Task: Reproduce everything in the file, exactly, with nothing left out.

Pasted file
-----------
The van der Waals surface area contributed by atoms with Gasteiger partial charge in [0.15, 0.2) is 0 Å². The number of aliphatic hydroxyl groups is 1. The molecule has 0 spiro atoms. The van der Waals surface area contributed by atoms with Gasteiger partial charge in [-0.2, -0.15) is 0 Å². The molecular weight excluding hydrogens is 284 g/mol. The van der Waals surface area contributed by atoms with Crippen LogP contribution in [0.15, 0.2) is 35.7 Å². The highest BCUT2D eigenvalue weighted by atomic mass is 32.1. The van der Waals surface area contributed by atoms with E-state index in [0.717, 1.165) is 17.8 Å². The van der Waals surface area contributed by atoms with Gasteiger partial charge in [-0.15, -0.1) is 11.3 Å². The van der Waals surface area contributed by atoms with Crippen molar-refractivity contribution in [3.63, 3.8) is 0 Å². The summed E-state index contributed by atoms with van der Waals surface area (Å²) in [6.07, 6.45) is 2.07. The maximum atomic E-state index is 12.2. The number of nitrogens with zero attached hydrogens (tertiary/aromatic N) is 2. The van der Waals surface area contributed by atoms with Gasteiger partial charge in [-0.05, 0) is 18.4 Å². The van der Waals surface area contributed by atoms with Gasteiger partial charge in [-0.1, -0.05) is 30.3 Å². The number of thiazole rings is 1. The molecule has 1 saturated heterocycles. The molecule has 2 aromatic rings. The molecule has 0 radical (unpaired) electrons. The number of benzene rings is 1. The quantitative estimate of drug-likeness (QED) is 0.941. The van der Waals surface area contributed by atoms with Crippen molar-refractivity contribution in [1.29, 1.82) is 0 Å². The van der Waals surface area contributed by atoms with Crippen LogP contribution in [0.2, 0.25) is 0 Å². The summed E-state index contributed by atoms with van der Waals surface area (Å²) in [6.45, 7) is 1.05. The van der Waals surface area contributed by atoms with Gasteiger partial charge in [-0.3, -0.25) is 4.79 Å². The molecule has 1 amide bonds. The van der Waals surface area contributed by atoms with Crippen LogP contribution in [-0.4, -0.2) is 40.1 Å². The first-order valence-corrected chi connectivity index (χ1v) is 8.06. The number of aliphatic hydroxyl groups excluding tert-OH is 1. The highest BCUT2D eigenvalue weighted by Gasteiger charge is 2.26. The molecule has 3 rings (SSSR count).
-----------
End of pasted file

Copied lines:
The van der Waals surface area contributed by atoms with Gasteiger partial charge in [0.15, 0.2) is 0 Å². The number of aliphatic hydroxyl groups is 1. The molecule has 0 spiro atoms. The van der Waals surface area contributed by atoms with Gasteiger partial charge in [-0.2, -0.15) is 0 Å². The molecular weight excluding hydrogens is 284 g/mol. The van der Waals surface area contributed by atoms with Crippen LogP contribution in [0.15, 0.2) is 35.7 Å². The highest BCUT2D eigenvalue weighted by atomic mass is 32.1. The van der Waals surface area contributed by atoms with E-state index in [0.717, 1.165) is 17.8 Å². The van der Waals surface area contributed by atoms with Gasteiger partial charge in [-0.15, -0.1) is 11.3 Å². The van der Waals surface area contributed by atoms with Crippen molar-refractivity contribution in [3.63, 3.8) is 0 Å². The summed E-state index contributed by atoms with van der Waals surface area (Å²) in [6.07, 6.45) is 2.07. The maximum atomic E-state index is 12.2. The number of nitrogens with zero attached hydrogens (tertiary/aromatic N) is 2. The van der Waals surface area contributed by atoms with Gasteiger partial charge in [-0.05, 0) is 18.4 Å². The van der Waals surface area contributed by atoms with Gasteiger partial charge in [-0.1, -0.05) is 30.3 Å². The number of thiazole rings is 1. The molecule has 1 saturated heterocycles. The molecule has 2 aromatic rings. The molecule has 0 radical (unpaired) electrons. The number of benzene rings is 1. The quantitative estimate of drug-likeness (QED) is 0.941. The van der Waals surface area contributed by atoms with Crippen molar-refractivity contribution in [1.29, 1.82) is 0 Å². The van der Waals surface area contributed by atoms with Crippen LogP contribution in [0.2, 0.25) is 0 Å². The summed E-state index contributed by atoms with van der Waals surface area (Å²) in [6.45, 7) is 1.05. The van der Waals surface area contributed by atoms with Gasteiger partial charge in [-0.3, -0.25) is 4.79 Å². The molecule has 1 amide bonds. The van der Waals surface area contributed by atoms with Crippen LogP contribution in [-0.4, -0.2) is 40.1 Å². The first-order valence-corrected chi connectivity index (χ1v) is 8.06. The number of aliphatic hydroxyl groups excluding tert-OH is 1. The highest BCUT2D eigenvalue weighted by Gasteiger charge is 2.26. The molecule has 3 rings (SSSR count).